In `Deja Vu' as in most films, time travel is a bad idea

The Gripe

the gripe

November 24, 2006|By Michael Sragow | Michael Sragow,Sun Movie Critic

Note to makers of thrillers and love stories: Leave time travel to sci-fi experts, comedians and the occasional existentialist.

A sci-fi comedy like Back to the Future moves quickly and humorously enough to make us pleasurably suspend our disbelief, and a quasi-Buddhist frolic like Groundhog Day wittily forces time to repeat itself and then stand still.

But as a gimmick in a self-serious genre movie, time travel almost never works. The magic time-portal mailbox (yes, you read that right) in The Lake House, now out on DVD, sabotages the amorous chemistry of Keanu Reeves and Sandra Bullock as well as wreaking havoc on the characters' credibility and intelligence.

In the engrossing, accomplished new suspense film, Deja Vu, you must swallow hard to accept some FBI techies' ability to spin out alternate timelines the way a spider does web.

And there's no emotional payoff to Deja Vu, either: the convoluted plotting leaves room for Denzel Washington and Paula Patton, our hero and heroine, only to exchange a few freighted words and heartfelt glances.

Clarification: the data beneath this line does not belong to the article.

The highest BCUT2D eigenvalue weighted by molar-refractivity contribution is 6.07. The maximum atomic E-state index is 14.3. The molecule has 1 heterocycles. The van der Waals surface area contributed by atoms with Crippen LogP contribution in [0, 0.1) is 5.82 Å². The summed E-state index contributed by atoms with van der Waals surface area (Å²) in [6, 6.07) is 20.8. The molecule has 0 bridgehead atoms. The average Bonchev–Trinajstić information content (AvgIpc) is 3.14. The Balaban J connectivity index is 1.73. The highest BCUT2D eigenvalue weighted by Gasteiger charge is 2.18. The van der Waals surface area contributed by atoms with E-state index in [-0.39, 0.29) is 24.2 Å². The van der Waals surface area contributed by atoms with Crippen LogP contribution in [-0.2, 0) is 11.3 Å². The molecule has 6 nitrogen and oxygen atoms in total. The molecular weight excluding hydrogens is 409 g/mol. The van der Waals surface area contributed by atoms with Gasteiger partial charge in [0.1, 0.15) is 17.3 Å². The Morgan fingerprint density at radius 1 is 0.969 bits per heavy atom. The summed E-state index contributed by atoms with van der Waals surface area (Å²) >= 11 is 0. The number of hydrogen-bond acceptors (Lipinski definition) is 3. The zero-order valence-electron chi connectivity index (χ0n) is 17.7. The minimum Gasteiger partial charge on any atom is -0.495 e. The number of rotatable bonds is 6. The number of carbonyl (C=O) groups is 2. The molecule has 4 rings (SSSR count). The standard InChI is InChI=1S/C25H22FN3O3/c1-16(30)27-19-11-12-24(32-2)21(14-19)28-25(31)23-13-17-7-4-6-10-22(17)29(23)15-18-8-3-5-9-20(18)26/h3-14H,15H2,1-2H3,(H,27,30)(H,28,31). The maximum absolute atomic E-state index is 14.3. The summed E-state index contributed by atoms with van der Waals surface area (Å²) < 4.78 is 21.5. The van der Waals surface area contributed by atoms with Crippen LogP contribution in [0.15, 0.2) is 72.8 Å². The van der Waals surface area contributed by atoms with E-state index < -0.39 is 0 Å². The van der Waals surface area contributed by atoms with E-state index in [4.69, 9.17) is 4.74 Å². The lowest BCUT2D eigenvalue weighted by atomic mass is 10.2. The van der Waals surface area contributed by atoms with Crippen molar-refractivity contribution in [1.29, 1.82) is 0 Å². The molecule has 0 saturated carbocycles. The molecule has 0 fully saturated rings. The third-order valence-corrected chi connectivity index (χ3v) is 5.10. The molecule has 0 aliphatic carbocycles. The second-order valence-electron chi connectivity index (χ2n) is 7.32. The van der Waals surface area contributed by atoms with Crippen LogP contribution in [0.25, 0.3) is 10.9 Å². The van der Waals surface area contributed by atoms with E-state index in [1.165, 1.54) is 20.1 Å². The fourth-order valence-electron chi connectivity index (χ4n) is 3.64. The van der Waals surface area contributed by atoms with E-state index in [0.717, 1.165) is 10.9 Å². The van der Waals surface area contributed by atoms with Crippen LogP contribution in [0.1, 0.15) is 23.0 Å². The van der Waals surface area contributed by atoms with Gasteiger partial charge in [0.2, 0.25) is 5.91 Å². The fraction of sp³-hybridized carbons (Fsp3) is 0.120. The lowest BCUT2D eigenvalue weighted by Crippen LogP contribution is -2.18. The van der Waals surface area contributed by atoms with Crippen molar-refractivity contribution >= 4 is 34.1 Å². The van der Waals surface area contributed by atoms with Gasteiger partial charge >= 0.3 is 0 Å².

Even the most serious time-travel movies, like Chris Marker's remarkable La Jetee, get their impact from the passions of the situations and the characters.

My favorite time-travel movie remains the wonderful 1960 George Pal production of The Time Machine, because the core of that movie is the hero's relationship with his best friend.

It isn't just a hook but a strong emotional current that energizes the story, as the time traveler discovers how loyal and in his own way valiant his more stable buddy can be.

Pal's effects are more primitive than the ones in Deja Vu, but they still tingle, because he thought them through from the inside out.

His time machine is like a cross between a Phoenician boat and a super sleigh. The sequence of the hero racing through the ages is brilliantly designed - it hews so closely to his point of view that you feel as if you're gliding giddily along with him.

In Deja Vu, in contrast, all the high-tech accoutrements can't camouflage an affective and imaginative vacuum.

michael.sragow@baltsun.com

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